In nature, Acan Coral can reproduce both sexually and asexually.  They are broadcast spawners and will shoot eggs and sperm out at the same time resulting in fertilized eggs that eventually become a free-swimming larva. In a little while, the larvae will settle into the sand and rocks of the ocean and develop into a polyp that excretes calcium carbonate, the building material for Arcan Coral’s skeleton.

Natural reproduction in captivity looks like a stressed Acan Coral dropping tissue in an attempt to emergency reproduce and keep the colony alive.

Fragging Acan Coral is an involved process requiring full attention.  It can be difficult to separate the coral because the skeleton runs through to the center of the Acan Coral colony.

Be sure you have clean hands or you’re wearing gloves, choose your tool. A bone cutter can be used but is not as precise and you can risk cracking other members of the colony and damaging your Acan Coral. A band saw is a much more accurate and quick way to cut apart Acan Coral. You can more precisely make small cuts to isolate limited groups of polyps. Make sure the polyps are safely retracted before making any cuts.

Once the cuts are made, disinfect your new frags by dipping them in an iodine solution as they are susceptible to diseases.

Now you can attach your frag to live rock or a frag plug with glue.  A quick tip: Submerge the ceramic frag plug in water first to remove the existing air bubbles from it.

You should see your frag producing new heads in a few weeks, provided there is enough space for their growth.

Why is my Acan Coral Dying?

The most common causes of Acan Coral dying are, light, nutrients, other corals, and fish or other invertebrates.

Too much light can be a serious problem for Acan Coral. Low light is much preferred for color and growth. Signs of too much light to look for are, your coral appears too high in the tank, color changes, retraction. Slowly move your Acan Coral to a more shaded area of the aquarium to help it live its best life in low light.

Acan Coral need nutrients from the water column in order to survive. If your coral is looking pale and isn’t fully extending, a good place to start is testing for nutrients. This problem can be solved by providing additional feedings to your Acan Coral.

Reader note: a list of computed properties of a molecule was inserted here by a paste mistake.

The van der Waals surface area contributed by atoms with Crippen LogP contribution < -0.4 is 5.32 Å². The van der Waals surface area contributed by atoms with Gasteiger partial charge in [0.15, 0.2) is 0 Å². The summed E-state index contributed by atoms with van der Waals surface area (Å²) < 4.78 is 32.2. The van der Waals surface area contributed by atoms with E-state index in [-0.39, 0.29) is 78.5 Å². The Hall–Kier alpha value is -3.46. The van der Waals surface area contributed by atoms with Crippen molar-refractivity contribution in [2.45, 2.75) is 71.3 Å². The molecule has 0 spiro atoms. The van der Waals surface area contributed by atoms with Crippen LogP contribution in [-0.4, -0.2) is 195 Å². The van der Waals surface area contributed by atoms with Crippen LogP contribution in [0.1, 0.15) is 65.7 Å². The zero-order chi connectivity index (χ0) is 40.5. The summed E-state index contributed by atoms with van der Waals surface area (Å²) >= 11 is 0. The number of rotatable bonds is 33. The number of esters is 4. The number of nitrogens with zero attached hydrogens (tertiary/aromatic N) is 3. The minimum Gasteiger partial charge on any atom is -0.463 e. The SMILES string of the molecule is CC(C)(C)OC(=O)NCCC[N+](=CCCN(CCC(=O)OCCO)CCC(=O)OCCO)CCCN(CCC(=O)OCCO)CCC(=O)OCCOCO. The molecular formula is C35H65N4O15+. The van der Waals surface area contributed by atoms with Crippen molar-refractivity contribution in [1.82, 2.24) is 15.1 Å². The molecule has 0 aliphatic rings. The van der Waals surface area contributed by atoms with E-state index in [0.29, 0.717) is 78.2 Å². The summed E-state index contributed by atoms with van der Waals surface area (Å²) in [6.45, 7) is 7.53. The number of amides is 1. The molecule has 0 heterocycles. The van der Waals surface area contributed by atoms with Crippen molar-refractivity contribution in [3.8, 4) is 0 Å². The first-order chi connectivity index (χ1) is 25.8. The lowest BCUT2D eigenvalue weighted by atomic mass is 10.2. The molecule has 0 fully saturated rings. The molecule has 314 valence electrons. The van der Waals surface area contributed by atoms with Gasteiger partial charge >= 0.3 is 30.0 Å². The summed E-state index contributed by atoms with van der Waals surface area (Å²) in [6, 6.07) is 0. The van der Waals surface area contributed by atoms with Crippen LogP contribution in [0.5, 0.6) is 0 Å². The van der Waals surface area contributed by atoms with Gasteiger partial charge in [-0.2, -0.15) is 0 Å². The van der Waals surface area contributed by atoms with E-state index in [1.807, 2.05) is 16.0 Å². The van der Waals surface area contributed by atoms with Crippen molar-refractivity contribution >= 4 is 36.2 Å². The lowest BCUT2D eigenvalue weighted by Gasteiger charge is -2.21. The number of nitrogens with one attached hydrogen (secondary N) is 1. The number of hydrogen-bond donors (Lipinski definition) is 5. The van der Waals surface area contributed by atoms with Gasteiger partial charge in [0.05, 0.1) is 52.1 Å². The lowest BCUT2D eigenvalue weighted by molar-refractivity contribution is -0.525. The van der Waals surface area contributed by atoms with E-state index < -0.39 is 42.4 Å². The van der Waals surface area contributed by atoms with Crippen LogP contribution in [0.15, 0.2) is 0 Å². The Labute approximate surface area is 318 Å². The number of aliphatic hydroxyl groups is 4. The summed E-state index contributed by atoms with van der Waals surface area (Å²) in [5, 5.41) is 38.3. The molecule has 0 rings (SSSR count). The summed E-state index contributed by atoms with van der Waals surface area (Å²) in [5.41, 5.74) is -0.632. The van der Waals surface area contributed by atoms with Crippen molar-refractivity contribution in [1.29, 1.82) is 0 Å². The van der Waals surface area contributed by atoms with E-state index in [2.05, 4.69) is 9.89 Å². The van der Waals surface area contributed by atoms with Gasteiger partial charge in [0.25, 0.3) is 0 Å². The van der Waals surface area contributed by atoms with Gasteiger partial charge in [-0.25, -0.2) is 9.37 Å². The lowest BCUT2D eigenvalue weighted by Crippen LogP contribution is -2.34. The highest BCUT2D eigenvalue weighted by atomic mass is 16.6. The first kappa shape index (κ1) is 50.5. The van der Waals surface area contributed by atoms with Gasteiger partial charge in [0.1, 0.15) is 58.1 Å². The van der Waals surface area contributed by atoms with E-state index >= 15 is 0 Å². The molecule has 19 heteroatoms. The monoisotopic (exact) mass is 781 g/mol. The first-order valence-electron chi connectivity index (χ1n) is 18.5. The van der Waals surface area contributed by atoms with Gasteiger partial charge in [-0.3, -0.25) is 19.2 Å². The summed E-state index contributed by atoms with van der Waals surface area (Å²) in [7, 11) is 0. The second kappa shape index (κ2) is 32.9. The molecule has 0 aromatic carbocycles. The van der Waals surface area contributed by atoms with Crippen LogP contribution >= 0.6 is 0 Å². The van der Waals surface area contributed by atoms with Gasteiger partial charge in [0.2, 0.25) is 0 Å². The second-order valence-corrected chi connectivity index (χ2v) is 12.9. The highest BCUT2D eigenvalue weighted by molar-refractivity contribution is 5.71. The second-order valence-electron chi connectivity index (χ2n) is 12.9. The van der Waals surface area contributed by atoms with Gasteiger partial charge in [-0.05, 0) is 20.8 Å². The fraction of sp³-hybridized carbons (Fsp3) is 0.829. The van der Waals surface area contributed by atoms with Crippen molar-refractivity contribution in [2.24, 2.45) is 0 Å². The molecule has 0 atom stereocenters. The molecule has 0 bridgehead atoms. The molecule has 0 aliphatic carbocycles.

Acan Coral have been known to go to battle with coral that is even more aggressive than they are and win. However, Acan Coral doesn’t have sweeper tentacles, so their defense is limited. They could be being stung by other coral near them. Watch the tank at night to see if there are any coral with extended tentacles and put more space between that coral and your Acan Coral If need be.

Watch and see where and how fish, snails, hermit crabs, urchins, blennies, and gobies move and interact with your Acan Coral. If the coral can’t extend completely without being picked on or bullied by other creatures in your tank it can’t feed properly. 

Acan Coral doesn’t tend to die mysteriously and the cause will likely be one of the four reasons above.  Making changes should cure the problem, but changes must be made slowly to avoid disrupting the ecosystem of the tank and damaging the coral.

There are a few other issues and diseases that can contribute to unhealthiness for your Acan Coral.

Coral bleaching is when the symbiotic algae zooxanthellae are expelled from the Acan Coral leaving its flesh see-through and colorless.  Partial coral bleaching is also possible. The causes of this can be excessive light, high water temperatures, or big changes in salinity.

Yellow blotch disease is caused by bacteria that attack the zooxanthellae in the Acan Coral.  The coral is not able to photosynthesize when this bacterium invades it.

The disease is characterized by spots of translucent tissue that are yellowish in color. If symptoms are present on one part of the coral the rest of the coral may still be healthy.

Serratia marcescens is the bacteria that causes white pox.  White spots spread over the surface of the Acan Coral as the bacteria spreads and devours its flesh.

Where can I find Acan Coral for sale?

Acan Coral is very in demand and can be found in most high-end fish stores, or they can be ordered online.

The cost to purchase varies but is generally between 19.99 and 49.99 USD.

Acan Coral comes in many colors and varieties.  It is a stunning addition to an aquarium display and a joy to care for. It’s relatively easy to find and with proper care and feeding can grow and thrive for years to come.